Donor Russell A. Bankson served as the director of Topaz's historical section. He also edited and censored the camp's paper and handled its public relations. Most of this accession is composed of mimeographed copies of Bankson's reports to Topaz's Director, Charles Ernst, regarding the activities of the residents and the internal politics of the camp. The accession also contains several reports which were written by George Sugihara and other University of California sociologists. All reports are thoroughly indexed by topic. Also included are directives issued from WRA headquarters, inter-office memoranda, and photographs of Topaz along with a blueprint of the camp. Several residents of Topaz who moved out, volunteered for the Army, or were drafted wrote letters to Bankson or Director Ernst; typewritten copies of these letters are present. In addition, the accession contains a nearly complete collection of the Topaz Times , the weekly camp newspaper.

Administrative InformationReturn to Top


Detailed Description of the CollectionReturn to Top

 

ReportsReturn to Top

Container(s) Description Dates
Interaction of Residents
Box/Folder
1/1
Community Conference
1/2
Home Economics Conference
1/3
Dedication of Civic Auditorium
1/4
PTA Mass Meeting
1/5
USO at Topaz
1/6
Merit Badge Exposition
1/7
Summer Camp
1943
1/8
Armistice Day
1943
1/9
Easter
1944
1/10
Spring Festival
1/11
Vesper Service for Soldiers
1/12
Spanish Vice Consul's Visit
1/13
Reception for L.T. Hoffman
1/14
Topaz Welcomes Kuroki
1/15
Topaz Welcomes Hito
1/16
Civic Club Visits Topaz
1/17
Dedication of Churches
1/18
Dedication of Churches (Duplicate)
1/19
Public Relations
1/20
President's Birthday Ball
1/21
Volunteers for Victory (supplement)
1/22
Supplement
Institute of Socio-Economics
Box/Folder
1/23
The Provo Labor Camp
1/24
The Farm Program
1943
1/25
The Ford Crop Assignment Program
1/26
Organization of Consumer Co-op
1/27
Part II--Consumer Co-op
1/28
First High School Commencement
1/29
Second Commencement
1/30
Status of High School Graduates
1/31
School for Handicapped
1/32
Desert View Student Council
Internal Politics
Box/Folder
1/33
Second Community Council Is Inducted
1/34
Induction of Third Community Council
1/35
Induction of Fourth Community Council
2/1
Induction of Third Community Council
2/2
Crisis in Community Council
2/3
Labor Trouble
2/4
Japanese Red Cross Supplier
2/4
Action in Tule Lake Harvest
2/5
Bingo Crisis
2/6
Escort Incident (Discrimination Against Japanese in San Leandro)
2/7
Wakasa Incident (Shooting of Japanese by Military Police)
2/7
Fatal Accident
U.S. Government Action
Box/Folder
2/10
Registration
2/11
Segregation
2/12
Relocation Survey
2/13
Story of Relocation
2/14
First Annual Report
2/15
Housing
2/16
Hospital and General Health
2/17
Selective Service
3/1
Appendix to Selective Service

Incoming LettersReturn to Top

Container(s) Description Dates
Box/Folder
3/2
Personal Letters from Former Inmates of Topaz Relocation Camp
July 3, 1943-July 19, 1944
3/3
Official Correspondence
Jan. 29, 1945-May 7, 1945
3/4
Official Directives
Dec. 8, 1944-May 15, 1945

Outgoing LettersReturn to Top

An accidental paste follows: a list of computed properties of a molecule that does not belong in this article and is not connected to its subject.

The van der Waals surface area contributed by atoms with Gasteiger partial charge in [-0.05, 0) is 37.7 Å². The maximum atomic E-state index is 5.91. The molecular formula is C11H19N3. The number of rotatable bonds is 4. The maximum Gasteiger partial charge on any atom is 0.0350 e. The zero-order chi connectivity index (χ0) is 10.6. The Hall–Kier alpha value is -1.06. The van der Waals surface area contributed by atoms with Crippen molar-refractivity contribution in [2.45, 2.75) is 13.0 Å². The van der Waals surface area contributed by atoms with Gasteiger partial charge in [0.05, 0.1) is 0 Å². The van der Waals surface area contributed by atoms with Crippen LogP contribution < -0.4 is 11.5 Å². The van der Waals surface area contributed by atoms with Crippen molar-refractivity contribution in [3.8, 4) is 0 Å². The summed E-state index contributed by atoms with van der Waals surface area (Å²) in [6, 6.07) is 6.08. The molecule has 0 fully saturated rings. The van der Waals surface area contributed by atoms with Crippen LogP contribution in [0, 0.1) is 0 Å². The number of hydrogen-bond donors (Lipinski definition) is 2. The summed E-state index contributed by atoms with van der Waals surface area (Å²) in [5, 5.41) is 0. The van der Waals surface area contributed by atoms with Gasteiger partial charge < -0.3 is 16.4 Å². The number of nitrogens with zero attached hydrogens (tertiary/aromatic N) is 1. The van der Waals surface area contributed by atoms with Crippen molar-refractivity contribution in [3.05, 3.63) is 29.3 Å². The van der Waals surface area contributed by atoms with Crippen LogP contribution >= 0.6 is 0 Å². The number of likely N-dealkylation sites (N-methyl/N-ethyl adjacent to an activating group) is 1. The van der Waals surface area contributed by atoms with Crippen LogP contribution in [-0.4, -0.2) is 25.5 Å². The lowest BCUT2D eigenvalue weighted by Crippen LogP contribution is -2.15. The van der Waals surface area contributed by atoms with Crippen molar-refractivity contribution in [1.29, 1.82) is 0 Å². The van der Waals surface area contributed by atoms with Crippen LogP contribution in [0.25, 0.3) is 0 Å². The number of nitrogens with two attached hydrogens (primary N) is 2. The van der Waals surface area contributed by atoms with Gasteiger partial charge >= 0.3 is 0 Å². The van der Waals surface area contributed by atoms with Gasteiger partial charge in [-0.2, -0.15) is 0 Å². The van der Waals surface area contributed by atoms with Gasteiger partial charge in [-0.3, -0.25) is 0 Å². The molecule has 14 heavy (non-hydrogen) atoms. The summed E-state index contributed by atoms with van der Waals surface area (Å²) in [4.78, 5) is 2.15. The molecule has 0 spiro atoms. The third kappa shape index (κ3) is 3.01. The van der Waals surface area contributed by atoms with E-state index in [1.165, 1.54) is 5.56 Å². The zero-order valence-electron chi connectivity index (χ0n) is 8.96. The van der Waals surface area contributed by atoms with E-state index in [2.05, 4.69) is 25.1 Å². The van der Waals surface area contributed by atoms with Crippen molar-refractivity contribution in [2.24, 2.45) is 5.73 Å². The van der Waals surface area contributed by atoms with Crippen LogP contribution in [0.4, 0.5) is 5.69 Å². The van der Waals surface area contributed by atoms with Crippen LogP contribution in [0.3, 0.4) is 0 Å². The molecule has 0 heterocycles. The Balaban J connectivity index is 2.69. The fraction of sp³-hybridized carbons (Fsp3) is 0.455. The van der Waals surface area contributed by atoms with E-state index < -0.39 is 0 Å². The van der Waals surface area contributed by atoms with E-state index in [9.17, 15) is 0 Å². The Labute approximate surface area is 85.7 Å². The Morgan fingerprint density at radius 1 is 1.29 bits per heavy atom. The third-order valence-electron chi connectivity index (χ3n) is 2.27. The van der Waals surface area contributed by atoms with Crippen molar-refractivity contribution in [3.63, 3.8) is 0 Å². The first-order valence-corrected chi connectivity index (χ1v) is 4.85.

Container(s) Description Dates
Box/Folder
3/5
To M.M. Tozier
Jan. 4, 1945
3/5
To M.M. Tozier
Apr. 27, 1945
3/5
To Russell Bankson (tlg.)
Jan. 2 & 5, 1945
3/5
To Russell Bankson
Apr. 26, 1945

Interoffice CorrespondenceReturn to Top

Container(s) Description Dates
Box/Folder
3/6
W.R.A. Reports Alumni Association
Nov. 1945
3/6
Newsletter
3/6
W.R.A. Location
Jan. 1945
3/6
W.R.A. Information Digest
July 1945 - Oct., 1945

Official Interoffice Correspondence and Directives Return to Top

Container(s): Box-folder 3/7

Personnel Rosters and Manpower ChartsReturn to Top

Container(s): Box-folder 3/8

EphemeraReturn to Top

Container(s) Description
Box/Folder
3/9
Report on Segregation
3/9
Katakana "Alphabet"

PhotographsReturn to Top

Container(s): Box-folder 3/10

PublicationsReturn to Top

Container(s) Description Dates
Box/Folder
3/11
"All Aboard Spring"
1944
3/11
"Nisei in Uniform"
3/11
"Fighting Americans, Too"
3/11
"Welcome to Topaz "
3/12
"The Improviser"
3/12
"Trek"
Dec. 1942; Feb. & June, 1943
3/12
"Volunteers for Victory"

Blueprint of Topaz LayoutReturn to Top

Container(s): Box-folder 3/13

NewspapersReturn to Top

Container(s) Description Dates
Box/Folder
4/1-12
Topaz Times
Sept. 17, 1942-Sept. 23, 1944

Names and SubjectsReturn to Top

  • Subject Terms :
  • Concentration camp inmates--Utah--Topaz
  • Concentration camps--Utah--Topaz
  • Concentration camps--Utah--Topaz--Management
  • Japanese American newspapers--Utah
  • Japanese Americans--California
  • Japanese Americans--Evacuation and relocation, 1942-1945
  • World War, 1939-1945--Concentration camps--Utah--Topaz
  • World War, 1939-1945--Japanese Americans
  • Personal Names :
  • Bankson, Russell A
  • Wakasa, James
  • Corporate Names :
  • Central Utah Relocation Center--Archives
  • Central Utah Relocation Project--Archives
  • Geographical Names :
  • Topaz (Utah)
  • Form or Genre Terms :
  • Newspapers
  • Photographs
  • Other Creators :

Names and SubjectsReturn to Top

  • Subject Terms :
  • Personal Papers/Corporate Records (University of Washington)